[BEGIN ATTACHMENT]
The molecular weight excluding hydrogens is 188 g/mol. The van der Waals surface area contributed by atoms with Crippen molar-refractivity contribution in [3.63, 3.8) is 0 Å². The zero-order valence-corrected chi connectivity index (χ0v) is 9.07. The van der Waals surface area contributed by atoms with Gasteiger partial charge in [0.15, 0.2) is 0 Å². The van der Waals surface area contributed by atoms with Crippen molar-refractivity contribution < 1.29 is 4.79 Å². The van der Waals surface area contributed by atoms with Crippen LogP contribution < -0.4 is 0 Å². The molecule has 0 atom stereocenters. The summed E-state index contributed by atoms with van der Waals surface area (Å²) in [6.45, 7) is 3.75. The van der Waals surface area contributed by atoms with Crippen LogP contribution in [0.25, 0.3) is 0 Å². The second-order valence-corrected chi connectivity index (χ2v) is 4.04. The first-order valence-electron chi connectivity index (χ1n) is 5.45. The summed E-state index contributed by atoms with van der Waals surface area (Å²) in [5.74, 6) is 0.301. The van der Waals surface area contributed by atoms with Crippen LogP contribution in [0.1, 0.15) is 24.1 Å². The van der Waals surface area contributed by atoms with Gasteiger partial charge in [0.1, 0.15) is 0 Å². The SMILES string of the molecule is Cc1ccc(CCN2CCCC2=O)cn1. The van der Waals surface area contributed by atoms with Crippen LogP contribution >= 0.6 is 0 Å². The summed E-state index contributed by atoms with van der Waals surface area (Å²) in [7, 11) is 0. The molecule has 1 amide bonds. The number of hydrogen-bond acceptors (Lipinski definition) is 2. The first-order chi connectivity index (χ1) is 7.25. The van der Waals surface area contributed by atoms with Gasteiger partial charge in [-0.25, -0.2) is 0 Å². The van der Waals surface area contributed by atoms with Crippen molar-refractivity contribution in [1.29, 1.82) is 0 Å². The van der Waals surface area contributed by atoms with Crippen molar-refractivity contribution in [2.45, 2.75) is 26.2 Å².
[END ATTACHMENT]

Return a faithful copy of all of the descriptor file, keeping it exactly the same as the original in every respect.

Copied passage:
The molecular weight excluding hydrogens is 188 g/mol. The van der Waals surface area contributed by atoms with Crippen molar-refractivity contribution in [3.63, 3.8) is 0 Å². The zero-order valence-corrected chi connectivity index (χ0v) is 9.07. The van der Waals surface area contributed by atoms with Gasteiger partial charge in [0.15, 0.2) is 0 Å². The van der Waals surface area contributed by atoms with Crippen molar-refractivity contribution < 1.29 is 4.79 Å². The van der Waals surface area contributed by atoms with Crippen LogP contribution < -0.4 is 0 Å². The molecule has 0 atom stereocenters. The summed E-state index contributed by atoms with van der Waals surface area (Å²) in [6.45, 7) is 3.75. The van der Waals surface area contributed by atoms with Crippen LogP contribution in [0.25, 0.3) is 0 Å². The second-order valence-corrected chi connectivity index (χ2v) is 4.04. The first-order valence-electron chi connectivity index (χ1n) is 5.45. The summed E-state index contributed by atoms with van der Waals surface area (Å²) in [5.74, 6) is 0.301. The van der Waals surface area contributed by atoms with Crippen LogP contribution in [0.1, 0.15) is 24.1 Å². The van der Waals surface area contributed by atoms with Gasteiger partial charge in [0.1, 0.15) is 0 Å². The SMILES string of the molecule is Cc1ccc(CCN2CCCC2=O)cn1. The van der Waals surface area contributed by atoms with Crippen LogP contribution >= 0.6 is 0 Å². The summed E-state index contributed by atoms with van der Waals surface area (Å²) in [7, 11) is 0. The molecule has 1 amide bonds. The number of hydrogen-bond acceptors (Lipinski definition) is 2. The first-order chi connectivity index (χ1) is 7.25. The van der Waals surface area contributed by atoms with Gasteiger partial charge in [-0.25, -0.2) is 0 Å². The van der Waals surface area contributed by atoms with Crippen molar-refractivity contribution in [1.29, 1.82) is 0 Å². The van der Waals surface area contributed by atoms with Crippen molar-refractivity contribution in [2.45, 2.75) is 26.2 Å².